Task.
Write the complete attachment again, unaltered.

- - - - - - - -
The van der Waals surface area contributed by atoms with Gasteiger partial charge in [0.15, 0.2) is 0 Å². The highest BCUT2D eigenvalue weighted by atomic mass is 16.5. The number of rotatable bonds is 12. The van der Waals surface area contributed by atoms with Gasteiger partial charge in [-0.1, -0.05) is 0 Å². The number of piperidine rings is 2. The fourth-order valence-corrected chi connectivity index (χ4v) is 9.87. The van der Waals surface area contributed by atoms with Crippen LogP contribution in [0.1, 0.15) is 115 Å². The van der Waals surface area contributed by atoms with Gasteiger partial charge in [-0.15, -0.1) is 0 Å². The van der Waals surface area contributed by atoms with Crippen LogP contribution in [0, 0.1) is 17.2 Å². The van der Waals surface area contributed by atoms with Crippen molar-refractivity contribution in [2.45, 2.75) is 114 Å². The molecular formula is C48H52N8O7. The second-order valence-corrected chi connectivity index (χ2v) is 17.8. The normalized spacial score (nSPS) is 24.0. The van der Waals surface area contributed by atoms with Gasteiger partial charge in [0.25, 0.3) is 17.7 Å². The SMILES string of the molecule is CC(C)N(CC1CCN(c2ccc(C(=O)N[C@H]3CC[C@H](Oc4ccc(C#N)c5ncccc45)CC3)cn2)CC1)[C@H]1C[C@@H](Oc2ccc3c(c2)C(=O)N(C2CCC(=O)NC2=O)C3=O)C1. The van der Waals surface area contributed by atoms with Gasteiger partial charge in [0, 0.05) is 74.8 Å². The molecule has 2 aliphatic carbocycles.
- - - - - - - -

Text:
The van der Waals surface area contributed by atoms with Gasteiger partial charge in [0.15, 0.2) is 0 Å². The highest BCUT2D eigenvalue weighted by atomic mass is 16.5. The number of rotatable bonds is 12. The van der Waals surface area contributed by atoms with Gasteiger partial charge in [-0.1, -0.05) is 0 Å². The number of piperidine rings is 2. The fourth-order valence-corrected chi connectivity index (χ4v) is 9.87. The van der Waals surface area contributed by atoms with Crippen LogP contribution in [0.1, 0.15) is 115 Å². The van der Waals surface area contributed by atoms with Gasteiger partial charge in [-0.15, -0.1) is 0 Å². The van der Waals surface area contributed by atoms with Crippen LogP contribution in [0, 0.1) is 17.2 Å². The van der Waals surface area contributed by atoms with Crippen molar-refractivity contribution in [2.45, 2.75) is 114 Å². The molecular formula is C48H52N8O7. The second-order valence-corrected chi connectivity index (χ2v) is 17.8. The normalized spacial score (nSPS) is 24.0. The van der Waals surface area contributed by atoms with Gasteiger partial charge in [0.25, 0.3) is 17.7 Å². The SMILES string of the molecule is CC(C)N(CC1CCN(c2ccc(C(=O)N[C@H]3CC[C@H](Oc4ccc(C#N)c5ncccc45)CC3)cn2)CC1)[C@H]1C[C@@H](Oc2ccc3c(c2)C(=O)N(C2CCC(=O)NC2=O)C3=O)C1. The van der Waals surface area contributed by atoms with Gasteiger partial charge in [0, 0.05) is 74.8 Å². The molecule has 2 aliphatic carbocycles.